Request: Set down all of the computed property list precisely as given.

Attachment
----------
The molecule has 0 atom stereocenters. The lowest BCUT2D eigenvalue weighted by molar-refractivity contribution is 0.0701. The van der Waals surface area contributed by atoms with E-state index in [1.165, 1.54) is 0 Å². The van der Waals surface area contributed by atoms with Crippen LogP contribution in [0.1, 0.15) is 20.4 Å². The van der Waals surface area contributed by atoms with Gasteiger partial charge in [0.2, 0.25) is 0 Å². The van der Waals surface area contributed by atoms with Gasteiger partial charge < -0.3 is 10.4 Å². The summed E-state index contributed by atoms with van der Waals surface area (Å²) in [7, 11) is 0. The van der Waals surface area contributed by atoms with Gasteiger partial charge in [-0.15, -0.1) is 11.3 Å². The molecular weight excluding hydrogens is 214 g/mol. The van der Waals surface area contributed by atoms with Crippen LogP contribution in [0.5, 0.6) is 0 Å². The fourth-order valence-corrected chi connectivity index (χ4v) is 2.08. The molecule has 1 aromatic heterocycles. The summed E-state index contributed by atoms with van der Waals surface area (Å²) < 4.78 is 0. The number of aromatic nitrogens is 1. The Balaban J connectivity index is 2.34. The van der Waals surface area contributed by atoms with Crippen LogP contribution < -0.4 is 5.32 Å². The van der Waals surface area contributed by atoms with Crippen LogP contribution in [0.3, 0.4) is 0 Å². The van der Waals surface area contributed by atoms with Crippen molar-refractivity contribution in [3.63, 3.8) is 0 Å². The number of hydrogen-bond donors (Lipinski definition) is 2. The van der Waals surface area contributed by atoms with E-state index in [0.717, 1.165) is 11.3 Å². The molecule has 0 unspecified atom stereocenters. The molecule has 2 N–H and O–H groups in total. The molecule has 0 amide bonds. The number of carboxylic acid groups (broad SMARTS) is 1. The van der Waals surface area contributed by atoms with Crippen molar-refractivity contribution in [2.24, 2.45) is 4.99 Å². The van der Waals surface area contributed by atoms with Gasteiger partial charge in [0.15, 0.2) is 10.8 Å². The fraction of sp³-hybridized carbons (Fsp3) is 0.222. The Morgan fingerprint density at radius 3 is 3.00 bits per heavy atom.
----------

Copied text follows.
The molecule has 0 atom stereocenters. The lowest BCUT2D eigenvalue weighted by molar-refractivity contribution is 0.0701. The van der Waals surface area contributed by atoms with E-state index in [1.165, 1.54) is 0 Å². The van der Waals surface area contributed by atoms with Crippen LogP contribution in [0.1, 0.15) is 20.4 Å². The van der Waals surface area contributed by atoms with Gasteiger partial charge in [0.2, 0.25) is 0 Å². The van der Waals surface area contributed by atoms with Gasteiger partial charge < -0.3 is 10.4 Å². The summed E-state index contributed by atoms with van der Waals surface area (Å²) in [7, 11) is 0. The van der Waals surface area contributed by atoms with Gasteiger partial charge in [-0.15, -0.1) is 11.3 Å². The molecular weight excluding hydrogens is 214 g/mol. The van der Waals surface area contributed by atoms with Crippen LogP contribution in [0.5, 0.6) is 0 Å². The fourth-order valence-corrected chi connectivity index (χ4v) is 2.08. The molecule has 1 aromatic heterocycles. The summed E-state index contributed by atoms with van der Waals surface area (Å²) < 4.78 is 0. The number of aromatic nitrogens is 1. The Balaban J connectivity index is 2.34. The van der Waals surface area contributed by atoms with Crippen LogP contribution < -0.4 is 5.32 Å². The van der Waals surface area contributed by atoms with Crippen LogP contribution in [0.3, 0.4) is 0 Å². The van der Waals surface area contributed by atoms with Crippen molar-refractivity contribution in [3.63, 3.8) is 0 Å². The number of hydrogen-bond donors (Lipinski definition) is 2. The van der Waals surface area contributed by atoms with E-state index in [0.717, 1.165) is 11.3 Å². The molecule has 0 unspecified atom stereocenters. The molecule has 2 N–H and O–H groups in total. The molecule has 0 amide bonds. The number of carboxylic acid groups (broad SMARTS) is 1. The van der Waals surface area contributed by atoms with Crippen molar-refractivity contribution in [2.24, 2.45) is 4.99 Å². The van der Waals surface area contributed by atoms with Gasteiger partial charge in [0.15, 0.2) is 10.8 Å². The fraction of sp³-hybridized carbons (Fsp3) is 0.222. The Morgan fingerprint density at radius 3 is 3.00 bits per heavy atom.